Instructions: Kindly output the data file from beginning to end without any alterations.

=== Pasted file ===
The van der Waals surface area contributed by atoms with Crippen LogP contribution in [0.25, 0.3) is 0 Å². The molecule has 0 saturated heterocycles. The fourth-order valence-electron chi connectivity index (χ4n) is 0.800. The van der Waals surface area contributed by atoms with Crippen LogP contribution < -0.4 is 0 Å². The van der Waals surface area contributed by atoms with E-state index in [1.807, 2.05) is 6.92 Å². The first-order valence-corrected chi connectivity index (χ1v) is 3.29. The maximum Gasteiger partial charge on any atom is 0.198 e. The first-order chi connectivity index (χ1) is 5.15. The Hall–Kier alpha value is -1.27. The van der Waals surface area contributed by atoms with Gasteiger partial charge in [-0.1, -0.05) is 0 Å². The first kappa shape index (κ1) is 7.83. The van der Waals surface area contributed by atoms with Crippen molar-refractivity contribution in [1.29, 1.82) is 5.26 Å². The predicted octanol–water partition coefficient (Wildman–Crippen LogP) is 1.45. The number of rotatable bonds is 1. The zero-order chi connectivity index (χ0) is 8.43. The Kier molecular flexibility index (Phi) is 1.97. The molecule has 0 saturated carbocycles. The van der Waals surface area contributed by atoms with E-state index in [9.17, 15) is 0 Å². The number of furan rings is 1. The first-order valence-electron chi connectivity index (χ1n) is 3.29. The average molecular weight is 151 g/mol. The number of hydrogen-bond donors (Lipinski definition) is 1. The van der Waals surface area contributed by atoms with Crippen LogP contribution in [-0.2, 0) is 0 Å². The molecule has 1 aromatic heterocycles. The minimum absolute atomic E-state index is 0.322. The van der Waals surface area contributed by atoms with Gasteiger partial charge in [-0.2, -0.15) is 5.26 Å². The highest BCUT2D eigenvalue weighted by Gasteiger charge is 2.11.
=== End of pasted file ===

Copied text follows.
The van der Waals surface area contributed by atoms with Crippen LogP contribution in [0.25, 0.3) is 0 Å². The molecule has 0 saturated heterocycles. The fourth-order valence-electron chi connectivity index (χ4n) is 0.800. The van der Waals surface area contributed by atoms with Crippen LogP contribution < -0.4 is 0 Å². The van der Waals surface area contributed by atoms with E-state index in [1.807, 2.05) is 6.92 Å². The first-order valence-corrected chi connectivity index (χ1v) is 3.29. The maximum Gasteiger partial charge on any atom is 0.198 e. The first-order chi connectivity index (χ1) is 5.15. The Hall–Kier alpha value is -1.27. The van der Waals surface area contributed by atoms with Gasteiger partial charge in [-0.1, -0.05) is 0 Å². The first kappa shape index (κ1) is 7.83. The van der Waals surface area contributed by atoms with Crippen molar-refractivity contribution in [1.29, 1.82) is 5.26 Å². The predicted octanol–water partition coefficient (Wildman–Crippen LogP) is 1.45. The number of rotatable bonds is 1. The zero-order chi connectivity index (χ0) is 8.43. The Kier molecular flexibility index (Phi) is 1.97. The molecule has 0 saturated carbocycles. The van der Waals surface area contributed by atoms with E-state index in [9.17, 15) is 0 Å². The number of furan rings is 1. The first-order valence-electron chi connectivity index (χ1n) is 3.29. The average molecular weight is 151 g/mol. The number of hydrogen-bond donors (Lipinski definition) is 1. The van der Waals surface area contributed by atoms with Crippen LogP contribution in [-0.2, 0) is 0 Å². The molecule has 1 aromatic heterocycles. The minimum absolute atomic E-state index is 0.322. The van der Waals surface area contributed by atoms with Gasteiger partial charge in [-0.2, -0.15) is 5.26 Å². The highest BCUT2D eigenvalue weighted by Gasteiger charge is 2.11.